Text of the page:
There are a number of different types of lithographic devices. For example, the exposure apparatus 10 can be used as a scanning type photolithography system that exposes the pattern from the reticle 28 onto the wafer 30 with the reticle 28 and the wafer 30 moving synchronously. In a scanning type lithographic apparatus, the reticle 28 is moved perpendicularly to an optical axis of the optical assembly 16 by the reticle stage assembly 18 and the wafer 30 is moved perpendicularly to the optical axis of the optical assembly 16 by the wafer stage assembly 20. Irradiation of the reticle 28 and exposure of the wafer 30 occur while the reticle 28 and the wafer 30 are moving synchronously.

Alternatively, the exposure apparatus 10 can be a step-and-repeat type photolithography system that exposes the reticle 28 while the reticle 28 and the wafer 30 are stationary. In the step and repeat process, the wafer 30 is in a constant position relative to the reticle 28 and the optical assembly 16 during the exposure of an individual field. Subsequently, between consecutive exposure steps, the wafer 30 is consecutively moved with the wafer stage assembly 20 perpendicularly to the optical axis of the optical assembly 16 so that the next field of the wafer 30 is brought into position relative to the optical assembly 16 and the reticle 28 for exposure. Following this process, the images on the reticle 28 are sequentially exposed onto the fields of the wafer 30, and then the next field of the wafer 30 is brought into position relative to the optical assembly 16 and the reticle 28.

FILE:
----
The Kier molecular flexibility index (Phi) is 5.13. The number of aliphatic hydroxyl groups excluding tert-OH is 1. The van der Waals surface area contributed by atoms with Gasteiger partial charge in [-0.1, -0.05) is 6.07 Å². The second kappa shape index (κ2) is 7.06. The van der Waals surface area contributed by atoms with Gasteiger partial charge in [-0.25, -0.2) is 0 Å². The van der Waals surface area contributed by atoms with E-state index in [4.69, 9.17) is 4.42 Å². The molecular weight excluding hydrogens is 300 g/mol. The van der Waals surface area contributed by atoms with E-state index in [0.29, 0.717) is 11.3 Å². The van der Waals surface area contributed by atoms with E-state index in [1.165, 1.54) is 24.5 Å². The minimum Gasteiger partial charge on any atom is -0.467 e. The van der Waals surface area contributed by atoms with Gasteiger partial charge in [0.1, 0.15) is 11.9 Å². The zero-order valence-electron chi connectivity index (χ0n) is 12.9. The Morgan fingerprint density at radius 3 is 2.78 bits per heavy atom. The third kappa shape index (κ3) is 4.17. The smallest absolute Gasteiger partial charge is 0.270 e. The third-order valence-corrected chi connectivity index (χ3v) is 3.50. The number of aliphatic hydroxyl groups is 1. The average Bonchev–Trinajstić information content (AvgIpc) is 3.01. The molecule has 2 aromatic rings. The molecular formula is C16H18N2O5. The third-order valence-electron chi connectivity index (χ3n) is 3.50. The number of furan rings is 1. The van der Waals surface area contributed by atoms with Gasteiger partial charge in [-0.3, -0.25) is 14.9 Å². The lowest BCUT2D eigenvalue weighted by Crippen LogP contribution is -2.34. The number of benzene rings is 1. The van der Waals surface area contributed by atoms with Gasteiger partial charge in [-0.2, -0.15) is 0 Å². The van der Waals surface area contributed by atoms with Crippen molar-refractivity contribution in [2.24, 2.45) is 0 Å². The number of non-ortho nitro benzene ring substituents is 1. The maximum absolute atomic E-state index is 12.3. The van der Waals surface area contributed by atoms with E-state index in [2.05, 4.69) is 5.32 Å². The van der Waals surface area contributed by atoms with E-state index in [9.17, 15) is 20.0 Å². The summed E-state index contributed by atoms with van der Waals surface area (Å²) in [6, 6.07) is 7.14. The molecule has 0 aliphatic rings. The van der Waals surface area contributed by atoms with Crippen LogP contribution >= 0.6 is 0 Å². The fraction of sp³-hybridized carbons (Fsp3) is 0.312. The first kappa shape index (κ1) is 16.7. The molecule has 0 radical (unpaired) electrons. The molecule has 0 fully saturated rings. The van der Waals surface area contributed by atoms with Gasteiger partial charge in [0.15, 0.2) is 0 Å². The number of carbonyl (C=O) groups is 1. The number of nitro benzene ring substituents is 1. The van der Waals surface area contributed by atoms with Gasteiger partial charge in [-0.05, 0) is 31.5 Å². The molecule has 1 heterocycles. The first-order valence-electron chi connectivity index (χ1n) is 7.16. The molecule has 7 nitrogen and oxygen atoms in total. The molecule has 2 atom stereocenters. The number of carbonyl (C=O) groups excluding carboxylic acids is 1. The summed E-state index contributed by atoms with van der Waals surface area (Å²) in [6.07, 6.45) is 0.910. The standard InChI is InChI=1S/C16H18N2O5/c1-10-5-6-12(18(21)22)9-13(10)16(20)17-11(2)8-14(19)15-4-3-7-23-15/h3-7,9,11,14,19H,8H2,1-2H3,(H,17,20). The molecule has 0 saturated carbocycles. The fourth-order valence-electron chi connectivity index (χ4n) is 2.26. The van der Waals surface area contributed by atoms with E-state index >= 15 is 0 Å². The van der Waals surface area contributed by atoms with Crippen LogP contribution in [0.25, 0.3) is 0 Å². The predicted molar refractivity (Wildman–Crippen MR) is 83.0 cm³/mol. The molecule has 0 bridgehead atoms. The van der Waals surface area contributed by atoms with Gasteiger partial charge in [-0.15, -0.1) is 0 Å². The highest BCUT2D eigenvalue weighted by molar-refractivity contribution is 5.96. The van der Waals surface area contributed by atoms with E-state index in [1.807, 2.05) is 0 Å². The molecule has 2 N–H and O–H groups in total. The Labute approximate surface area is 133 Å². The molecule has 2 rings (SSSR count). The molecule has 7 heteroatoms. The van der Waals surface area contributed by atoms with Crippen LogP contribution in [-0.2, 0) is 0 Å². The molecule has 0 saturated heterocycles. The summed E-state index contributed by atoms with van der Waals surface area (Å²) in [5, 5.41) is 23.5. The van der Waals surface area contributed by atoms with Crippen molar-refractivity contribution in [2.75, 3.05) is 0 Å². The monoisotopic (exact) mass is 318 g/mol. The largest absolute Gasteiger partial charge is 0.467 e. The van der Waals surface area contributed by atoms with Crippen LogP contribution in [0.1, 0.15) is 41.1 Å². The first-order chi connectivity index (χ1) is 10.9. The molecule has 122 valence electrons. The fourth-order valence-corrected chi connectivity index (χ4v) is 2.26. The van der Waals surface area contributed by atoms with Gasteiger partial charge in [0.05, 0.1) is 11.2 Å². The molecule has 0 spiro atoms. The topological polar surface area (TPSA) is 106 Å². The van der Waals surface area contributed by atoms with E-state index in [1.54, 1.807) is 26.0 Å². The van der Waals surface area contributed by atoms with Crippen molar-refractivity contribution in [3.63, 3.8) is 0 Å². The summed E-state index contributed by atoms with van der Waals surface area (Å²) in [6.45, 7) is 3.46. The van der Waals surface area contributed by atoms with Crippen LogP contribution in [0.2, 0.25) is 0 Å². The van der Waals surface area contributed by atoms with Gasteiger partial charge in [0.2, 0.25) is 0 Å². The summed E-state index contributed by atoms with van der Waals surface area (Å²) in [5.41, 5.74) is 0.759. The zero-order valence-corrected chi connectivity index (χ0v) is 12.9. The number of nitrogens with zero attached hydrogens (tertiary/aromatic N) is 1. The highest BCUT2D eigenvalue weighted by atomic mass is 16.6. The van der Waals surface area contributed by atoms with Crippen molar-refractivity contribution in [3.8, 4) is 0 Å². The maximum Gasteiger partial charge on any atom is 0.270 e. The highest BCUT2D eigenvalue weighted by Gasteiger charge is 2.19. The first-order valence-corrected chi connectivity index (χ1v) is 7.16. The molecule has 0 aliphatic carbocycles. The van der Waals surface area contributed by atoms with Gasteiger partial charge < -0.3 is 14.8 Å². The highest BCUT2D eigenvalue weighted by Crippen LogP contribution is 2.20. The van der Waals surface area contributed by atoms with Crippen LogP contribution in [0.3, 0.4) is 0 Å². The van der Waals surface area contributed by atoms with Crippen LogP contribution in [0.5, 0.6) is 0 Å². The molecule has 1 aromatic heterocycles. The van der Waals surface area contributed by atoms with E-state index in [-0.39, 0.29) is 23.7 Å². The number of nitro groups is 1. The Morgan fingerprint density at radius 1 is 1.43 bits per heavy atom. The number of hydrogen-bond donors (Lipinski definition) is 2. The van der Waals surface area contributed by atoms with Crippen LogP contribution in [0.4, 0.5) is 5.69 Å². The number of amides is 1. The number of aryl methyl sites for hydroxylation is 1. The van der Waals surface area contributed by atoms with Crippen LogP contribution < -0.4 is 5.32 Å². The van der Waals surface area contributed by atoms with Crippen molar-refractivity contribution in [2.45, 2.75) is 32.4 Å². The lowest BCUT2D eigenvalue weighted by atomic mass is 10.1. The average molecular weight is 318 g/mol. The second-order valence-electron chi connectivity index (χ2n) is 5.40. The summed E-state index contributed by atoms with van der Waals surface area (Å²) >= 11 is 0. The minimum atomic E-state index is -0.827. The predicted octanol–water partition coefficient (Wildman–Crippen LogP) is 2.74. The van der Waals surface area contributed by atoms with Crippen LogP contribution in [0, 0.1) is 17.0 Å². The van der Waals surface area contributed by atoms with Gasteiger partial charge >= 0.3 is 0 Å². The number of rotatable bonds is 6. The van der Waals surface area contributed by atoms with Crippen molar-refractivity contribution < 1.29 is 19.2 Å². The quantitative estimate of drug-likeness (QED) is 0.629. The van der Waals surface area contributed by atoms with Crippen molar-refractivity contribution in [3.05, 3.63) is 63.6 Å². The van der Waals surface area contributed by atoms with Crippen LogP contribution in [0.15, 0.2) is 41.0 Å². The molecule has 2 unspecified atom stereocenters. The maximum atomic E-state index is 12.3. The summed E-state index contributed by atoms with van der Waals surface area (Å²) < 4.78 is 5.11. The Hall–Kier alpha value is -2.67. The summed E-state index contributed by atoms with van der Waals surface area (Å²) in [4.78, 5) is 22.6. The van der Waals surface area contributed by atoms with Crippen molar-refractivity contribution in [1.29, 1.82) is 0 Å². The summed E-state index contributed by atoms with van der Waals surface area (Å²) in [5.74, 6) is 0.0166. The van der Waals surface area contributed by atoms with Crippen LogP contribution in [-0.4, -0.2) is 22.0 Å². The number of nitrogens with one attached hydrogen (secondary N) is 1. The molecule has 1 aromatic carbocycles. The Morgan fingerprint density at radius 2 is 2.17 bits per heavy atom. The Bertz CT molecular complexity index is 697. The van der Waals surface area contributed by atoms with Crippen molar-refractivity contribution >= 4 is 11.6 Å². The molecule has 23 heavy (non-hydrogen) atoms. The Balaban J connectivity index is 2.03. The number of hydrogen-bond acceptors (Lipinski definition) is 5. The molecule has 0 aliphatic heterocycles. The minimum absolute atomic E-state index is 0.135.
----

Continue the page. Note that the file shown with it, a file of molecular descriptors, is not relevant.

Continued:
However, the use of the exposure apparatus 10 provided herein is not limited to a photolithography system for semiconductor manufacturing. The exposure apparatus 10, for example, can be used as an LCD photolithography system that exposes a liquid crystal display device pattern onto a rectangular glass plate or a photolithography system for manufacturing a thin film magnetic head.

The apparatus frame 12 supports the components of the exposure apparatus 10. The apparatus frame 12 illustrated in FIG. 1 supports the reticle stage assembly 18, the wafer stage assembly 20, the optical assembly 16 and the illumination system 14 above the mounting base 32.

The illumination system 14 includes an illumination source 34 and an illumination optical assembly 36. The illumination source 34 emits a beam (irradiation) of light energy. The illumination optical assembly 36 guides the beam of light energy from the illumination source 34 to the optical assembly 16. The beam illuminates selectively different portions of the reticle 28 and exposes the wafer 30. In FIG. 1, the illumination source 34 is illustrated as being supported above the reticle stage assembly 18. Typically, however, the illumination source 34 is secured to one of the sides of the apparatus frame 12 and the energy beam from the illumination source 34 is directed to above the reticle stage assembly 18 with the illumination optical assembly 36.